Simpson believed that Trump University failed to provide her with the promised personal mentoring and real estate expertise. Her assigned mentor quickly disappeared and never returned her calls and emails. Simpson was not alone in her negative experience, as “students” throughout the country demanded refunds, complained to government agencies, and eventually sued Trump University and its founder for allegedly deceptive business practices. See Makaeff, 715 F.3d at 260.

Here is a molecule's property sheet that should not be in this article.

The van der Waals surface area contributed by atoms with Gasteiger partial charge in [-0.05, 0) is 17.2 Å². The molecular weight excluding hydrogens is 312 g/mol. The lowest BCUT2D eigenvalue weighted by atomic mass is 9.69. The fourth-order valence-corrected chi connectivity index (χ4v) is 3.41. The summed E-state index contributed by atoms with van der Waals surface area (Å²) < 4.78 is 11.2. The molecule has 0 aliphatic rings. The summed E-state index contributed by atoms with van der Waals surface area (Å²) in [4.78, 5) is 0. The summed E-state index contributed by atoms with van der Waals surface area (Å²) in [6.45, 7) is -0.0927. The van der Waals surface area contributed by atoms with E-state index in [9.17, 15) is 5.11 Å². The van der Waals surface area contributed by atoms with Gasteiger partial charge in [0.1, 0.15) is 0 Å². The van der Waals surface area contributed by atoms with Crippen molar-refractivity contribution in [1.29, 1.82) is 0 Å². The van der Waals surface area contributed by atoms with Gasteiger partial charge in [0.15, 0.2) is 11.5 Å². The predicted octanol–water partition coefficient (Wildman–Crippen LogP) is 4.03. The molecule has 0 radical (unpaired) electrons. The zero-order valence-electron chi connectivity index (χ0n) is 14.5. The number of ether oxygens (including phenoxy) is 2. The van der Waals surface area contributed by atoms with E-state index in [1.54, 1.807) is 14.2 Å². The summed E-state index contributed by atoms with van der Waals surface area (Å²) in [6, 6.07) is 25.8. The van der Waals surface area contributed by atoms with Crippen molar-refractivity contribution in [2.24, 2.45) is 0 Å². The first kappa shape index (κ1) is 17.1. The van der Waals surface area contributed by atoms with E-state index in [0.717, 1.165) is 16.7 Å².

Ultimately, two class actions were filed: Low v. Trump University, LLC, No. 3:10–cv–00940 (S.D. Cal. filed Apr. 30, 2010), which alleged violations of California, Florida, and New York law by the organization and its founder, and Cohen v. Donald J. Trump, No. 3:13–cv–02519 (S.D. Cal. filed Oct. 18, 2013), which alleged violations of federal law by Trump as an individual.1 Plaintiffs in both cases alleged that Trump University made material misrepresentations in its advertising and promotions, including claims that Trump University was an accredited university; that students would be taught by real estate experts who were handpicked by Trump; and that students would receive a year of support and mentoring. The Attorney General of New York also sued Trump, Trump University, and related corporate entities, alleging fraud and other unlawful business practices under New York law. See People ex rel. Schneiderman v. The Trump Entrepreneur Initiative, LLC, Index No. 451463/2013 (N.Y. Sup. Ct. Aug. 24, 2013).